Gibbes Green is an area north of Davis College and east of the Horseshoe--although it was formerly a considerably larger expanse that spread north and west of the area we now call by this name. For years it was an open space between the South Carolina College and the city as they grew towards each other. It is hard to believe that this lovely area was at the center of contention from the mid to late 19th Century into the 20th. This contention, born during a period of population growth in Columbia, was affected by events of the Civil War and also, in turn, affected buildings as the campus expanded. Curiously, the layout of the streets around the University as we know them today was also influenced.
Green was named after Major Wade Hampton Gibbes (1837-1903) as
Daniel Walker Hollis reports in his 1956 history of the
University. Hollis reports that Gibbes:
...owned much of the property east of what is now Pickens Street, consisted of three squares of land bounded on the north by Pendleton Street, on the east by Pickens, on the south by Devine, and on the west by Bull. All this area was acquired by the College through an act of the legislature in 1833, with the exception of the western half of the middle square bounded by College, Pickens, Greene5, and Bull, which was purchased for $400 from the estate of Malachi Howell in 1838. The great fire of 1865 had destroyed the courthouse records, however, and private citizens claimed the property on the basis that it was abandoned land which the University did not own.6
matter simmered for a number of years as the city and the College
continued to grow towards each other. There were several
1892--An attempt was made to float a $50,000 bond issue to bring Winthrop College to Columbia. Meanwhile another group attempted to take some of this land away from what was to become the University. President Woodward is quoted as having told the trustees: "...do not sacrifice a foot."7
1902--"...private citizens presented a claim to the old Howell property..."8
1904--"...President Sloan had the Green laid out in golf links." He stated:
The sale of that part of the College property...cannot now be urged on account of non-occupancy.
This undated photograph (172K) of Gibbes Green has a golf flag on the right so it must have been taken about this time.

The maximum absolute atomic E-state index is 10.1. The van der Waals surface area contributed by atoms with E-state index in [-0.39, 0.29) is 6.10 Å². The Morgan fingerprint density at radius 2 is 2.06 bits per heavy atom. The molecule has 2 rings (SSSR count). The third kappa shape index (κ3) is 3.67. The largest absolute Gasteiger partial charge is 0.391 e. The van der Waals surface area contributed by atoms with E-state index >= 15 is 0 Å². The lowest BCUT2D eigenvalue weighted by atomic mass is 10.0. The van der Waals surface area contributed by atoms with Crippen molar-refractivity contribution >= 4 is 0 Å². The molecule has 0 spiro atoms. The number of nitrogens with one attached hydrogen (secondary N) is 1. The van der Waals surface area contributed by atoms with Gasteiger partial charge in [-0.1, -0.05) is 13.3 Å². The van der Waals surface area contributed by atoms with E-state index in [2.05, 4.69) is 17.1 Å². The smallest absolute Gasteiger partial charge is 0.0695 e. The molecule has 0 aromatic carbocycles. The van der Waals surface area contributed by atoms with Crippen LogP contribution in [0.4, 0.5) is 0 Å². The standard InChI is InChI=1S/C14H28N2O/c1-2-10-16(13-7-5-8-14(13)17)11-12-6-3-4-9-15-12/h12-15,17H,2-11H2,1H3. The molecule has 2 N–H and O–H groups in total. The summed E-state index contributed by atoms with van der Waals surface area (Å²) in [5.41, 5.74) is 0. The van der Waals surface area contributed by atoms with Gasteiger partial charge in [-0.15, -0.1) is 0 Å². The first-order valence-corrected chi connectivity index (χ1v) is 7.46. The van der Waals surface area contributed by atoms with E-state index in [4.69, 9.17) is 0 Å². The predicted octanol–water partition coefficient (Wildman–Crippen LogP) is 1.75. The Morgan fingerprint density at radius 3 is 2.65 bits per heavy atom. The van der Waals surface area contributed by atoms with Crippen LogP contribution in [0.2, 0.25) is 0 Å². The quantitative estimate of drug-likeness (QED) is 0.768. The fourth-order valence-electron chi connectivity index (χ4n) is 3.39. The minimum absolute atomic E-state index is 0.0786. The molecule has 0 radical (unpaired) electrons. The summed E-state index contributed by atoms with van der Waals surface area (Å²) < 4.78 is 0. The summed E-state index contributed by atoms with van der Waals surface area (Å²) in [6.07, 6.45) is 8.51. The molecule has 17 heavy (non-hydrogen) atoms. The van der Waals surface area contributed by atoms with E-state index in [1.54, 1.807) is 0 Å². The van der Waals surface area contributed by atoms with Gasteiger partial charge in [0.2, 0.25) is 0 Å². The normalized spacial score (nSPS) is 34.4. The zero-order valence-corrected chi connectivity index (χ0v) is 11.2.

The State editorialized:
It would be, in any and every view, a grave error to carry the University group, at this time, across Bull Street into the Green....It is not necessary to sacrifice this beautiful open space--almost the only breathing space in the city...9
1908--A bequest from Mrs. Ann Jeter for a new infirmary began a "third period of building activity"10 on campus. A 1908 plan to build on part of the Green led to a compromise and the University's first infirmary was build on the southwest corner of Bull and Greene Streets.
Meanwhile, the University was growing and the Green was prime territory for new buildings. A search of the University's records revealed details of the Howell acquisition.
Armed with this evidence, the trustees determined to build on the Green, but the matter was not finally settled until 1909, when the State Supreme Court ruled in the University's favor.11
A photograph (82K) taken about 1910 shows the recently completed Davis College on the left.
As was mentioned, this contretemps affected traffic in the area as the increasing population led citizens to demand new roads for their convenience.
reports that: "At the turn of the century Pickens
Street...came to a dead end at its intersection with
Pendleton." He continues:
Major Gibbes' heirs sold some of the lots in this area, and as population increased, the new residents demanded a right of way to Pendleton Street. The lane they were accustomed to using was on the extreme eastern side of the College property and in 1906 President Sloan recommended that a thirty-foot strip from Pendleton southward to Greene Street be granted the city provided the residents would make no effort to open College Street from Pickens to Bull.12
A few years later property owners between Greene and Devine attempted to continue Pickens southward from Greene Street. As Hollis reports:
After prolonged negotiations, an agreement was reached in 1915 whereby the University deeded the city an additional thirty-foot strip between Greene and Devine, in return for a thirty-foot strip on the north side of Greene Street, from Bull to Pickens. This would have narrowed Greene Street by thirty feet when it reached Bull, but the University's quid pro quo appears to have been lost sight of. Instead, Greene Street, though it offsets at the Bull Street intersection, proceeds eastward at the same width. As a result, the block now occupied by the women's dormitories has been trimmed on both north and east until it measures only 387 by 387 feet, instead of the standard 417 by 417. It thus appears that the University made a most liberal concession regarding Pickens Street, which offsets sharply at Pendleton and proceeds southward for three blocks on what was once exclusively University property.13
So, the fact that records were burned during the Civil War had an effect on the settlement in the area, the expansion of the University, how the streets we use daily developed in the Davis College area, and the building of Davis College.